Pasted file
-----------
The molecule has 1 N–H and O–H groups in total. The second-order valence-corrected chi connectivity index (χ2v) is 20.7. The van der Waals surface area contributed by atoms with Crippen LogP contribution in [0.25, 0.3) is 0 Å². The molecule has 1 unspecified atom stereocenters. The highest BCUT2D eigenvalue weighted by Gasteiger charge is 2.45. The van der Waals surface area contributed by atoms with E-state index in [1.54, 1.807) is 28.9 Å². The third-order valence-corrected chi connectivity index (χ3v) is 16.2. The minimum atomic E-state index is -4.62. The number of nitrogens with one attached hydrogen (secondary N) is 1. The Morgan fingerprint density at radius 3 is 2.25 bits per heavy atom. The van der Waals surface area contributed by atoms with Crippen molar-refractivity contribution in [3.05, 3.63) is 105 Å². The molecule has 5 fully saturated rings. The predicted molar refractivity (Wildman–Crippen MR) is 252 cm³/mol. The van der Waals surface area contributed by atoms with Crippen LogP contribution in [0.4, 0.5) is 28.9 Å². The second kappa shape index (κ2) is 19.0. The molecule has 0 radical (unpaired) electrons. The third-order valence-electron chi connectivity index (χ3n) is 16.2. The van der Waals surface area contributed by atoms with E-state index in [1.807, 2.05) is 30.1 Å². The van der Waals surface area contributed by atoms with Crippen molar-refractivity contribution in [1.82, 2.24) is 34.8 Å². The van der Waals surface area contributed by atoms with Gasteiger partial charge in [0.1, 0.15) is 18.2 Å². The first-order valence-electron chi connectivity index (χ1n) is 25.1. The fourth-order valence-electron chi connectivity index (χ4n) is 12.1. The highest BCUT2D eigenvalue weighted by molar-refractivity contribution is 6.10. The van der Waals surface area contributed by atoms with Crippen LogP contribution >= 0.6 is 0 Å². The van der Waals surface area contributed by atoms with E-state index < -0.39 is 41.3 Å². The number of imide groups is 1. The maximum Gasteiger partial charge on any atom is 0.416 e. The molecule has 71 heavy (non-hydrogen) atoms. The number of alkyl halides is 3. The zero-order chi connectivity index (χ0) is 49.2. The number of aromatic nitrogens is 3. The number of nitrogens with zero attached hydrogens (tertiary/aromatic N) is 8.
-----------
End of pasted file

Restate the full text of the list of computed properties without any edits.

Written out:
The molecule has 1 N–H and O–H groups in total. The second-order valence-corrected chi connectivity index (χ2v) is 20.7. The van der Waals surface area contributed by atoms with Crippen LogP contribution in [0.25, 0.3) is 0 Å². The molecule has 1 unspecified atom stereocenters. The highest BCUT2D eigenvalue weighted by Gasteiger charge is 2.45. The van der Waals surface area contributed by atoms with E-state index in [1.54, 1.807) is 28.9 Å². The third-order valence-corrected chi connectivity index (χ3v) is 16.2. The minimum atomic E-state index is -4.62. The number of nitrogens with one attached hydrogen (secondary N) is 1. The Morgan fingerprint density at radius 3 is 2.25 bits per heavy atom. The van der Waals surface area contributed by atoms with Crippen molar-refractivity contribution in [3.05, 3.63) is 105 Å². The molecule has 5 fully saturated rings. The predicted molar refractivity (Wildman–Crippen MR) is 252 cm³/mol. The van der Waals surface area contributed by atoms with Crippen LogP contribution in [0.4, 0.5) is 28.9 Å². The second kappa shape index (κ2) is 19.0. The molecule has 0 radical (unpaired) electrons. The third-order valence-electron chi connectivity index (χ3n) is 16.2. The van der Waals surface area contributed by atoms with E-state index in [1.807, 2.05) is 30.1 Å². The van der Waals surface area contributed by atoms with Crippen molar-refractivity contribution in [1.82, 2.24) is 34.8 Å². The van der Waals surface area contributed by atoms with Gasteiger partial charge in [0.1, 0.15) is 18.2 Å². The first-order valence-electron chi connectivity index (χ1n) is 25.1. The fourth-order valence-electron chi connectivity index (χ4n) is 12.1. The highest BCUT2D eigenvalue weighted by molar-refractivity contribution is 6.10. The van der Waals surface area contributed by atoms with Crippen LogP contribution >= 0.6 is 0 Å². The van der Waals surface area contributed by atoms with E-state index < -0.39 is 41.3 Å². The number of imide groups is 1. The maximum Gasteiger partial charge on any atom is 0.416 e. The molecule has 71 heavy (non-hydrogen) atoms. The number of alkyl halides is 3. The zero-order chi connectivity index (χ0) is 49.2. The number of aromatic nitrogens is 3. The number of nitrogens with zero attached hydrogens (tertiary/aromatic N) is 8.